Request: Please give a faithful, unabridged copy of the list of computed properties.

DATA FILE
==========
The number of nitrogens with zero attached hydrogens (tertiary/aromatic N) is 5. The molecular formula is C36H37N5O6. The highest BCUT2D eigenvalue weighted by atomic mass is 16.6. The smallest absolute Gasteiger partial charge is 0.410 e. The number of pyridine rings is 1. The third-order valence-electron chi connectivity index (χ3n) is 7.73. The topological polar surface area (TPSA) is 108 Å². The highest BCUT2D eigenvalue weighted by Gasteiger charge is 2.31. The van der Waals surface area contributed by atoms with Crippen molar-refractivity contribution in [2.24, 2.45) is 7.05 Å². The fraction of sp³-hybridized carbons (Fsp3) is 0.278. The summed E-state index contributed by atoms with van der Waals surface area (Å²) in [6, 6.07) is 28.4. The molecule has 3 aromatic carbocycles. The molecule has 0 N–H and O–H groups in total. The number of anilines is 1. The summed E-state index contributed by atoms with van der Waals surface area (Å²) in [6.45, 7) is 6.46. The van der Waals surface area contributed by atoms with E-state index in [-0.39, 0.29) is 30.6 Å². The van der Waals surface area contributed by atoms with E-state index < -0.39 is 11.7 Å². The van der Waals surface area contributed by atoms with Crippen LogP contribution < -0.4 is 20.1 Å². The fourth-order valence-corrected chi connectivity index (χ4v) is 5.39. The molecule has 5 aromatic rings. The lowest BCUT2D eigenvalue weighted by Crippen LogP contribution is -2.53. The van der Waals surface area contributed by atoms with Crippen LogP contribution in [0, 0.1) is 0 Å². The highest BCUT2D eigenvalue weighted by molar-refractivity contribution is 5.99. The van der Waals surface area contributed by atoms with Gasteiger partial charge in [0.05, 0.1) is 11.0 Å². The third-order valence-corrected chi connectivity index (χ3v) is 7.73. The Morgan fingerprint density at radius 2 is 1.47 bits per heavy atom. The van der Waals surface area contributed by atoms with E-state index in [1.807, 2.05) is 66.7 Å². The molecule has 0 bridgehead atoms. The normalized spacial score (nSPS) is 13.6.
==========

The number of nitrogens with zero attached hydrogens (tertiary/aromatic N) is 5. The molecular formula is C36H37N5O6. The highest BCUT2D eigenvalue weighted by atomic mass is 16.6. The smallest absolute Gasteiger partial charge is 0.410 e. The number of pyridine rings is 1. The third-order valence-electron chi connectivity index (χ3n) is 7.73. The topological polar surface area (TPSA) is 108 Å². The highest BCUT2D eigenvalue weighted by Gasteiger charge is 2.31. The van der Waals surface area contributed by atoms with Crippen molar-refractivity contribution in [2.24, 2.45) is 7.05 Å². The fraction of sp³-hybridized carbons (Fsp3) is 0.278. The summed E-state index contributed by atoms with van der Waals surface area (Å²) in [6, 6.07) is 28.4. The molecule has 3 aromatic carbocycles. The molecule has 0 N–H and O–H groups in total. The number of anilines is 1. The summed E-state index contributed by atoms with van der Waals surface area (Å²) in [6.45, 7) is 6.46. The van der Waals surface area contributed by atoms with E-state index in [-0.39, 0.29) is 30.6 Å². The van der Waals surface area contributed by atoms with E-state index < -0.39 is 11.7 Å². The van der Waals surface area contributed by atoms with Crippen LogP contribution < -0.4 is 20.1 Å². The fourth-order valence-corrected chi connectivity index (χ4v) is 5.39. The molecule has 5 aromatic rings. The lowest BCUT2D eigenvalue weighted by Crippen LogP contribution is -2.53. The van der Waals surface area contributed by atoms with Crippen LogP contribution in [0, 0.1) is 0 Å². The highest BCUT2D eigenvalue weighted by molar-refractivity contribution is 5.99. The van der Waals surface area contributed by atoms with Gasteiger partial charge in [0.05, 0.1) is 11.0 Å². The third-order valence-corrected chi connectivity index (χ3v) is 7.73. The Morgan fingerprint density at radius 2 is 1.47 bits per heavy atom. The van der Waals surface area contributed by atoms with E-state index in [1.807, 2.05) is 66.7 Å². The molecule has 0 bridgehead atoms. The normalized spacial score (nSPS) is 13.6.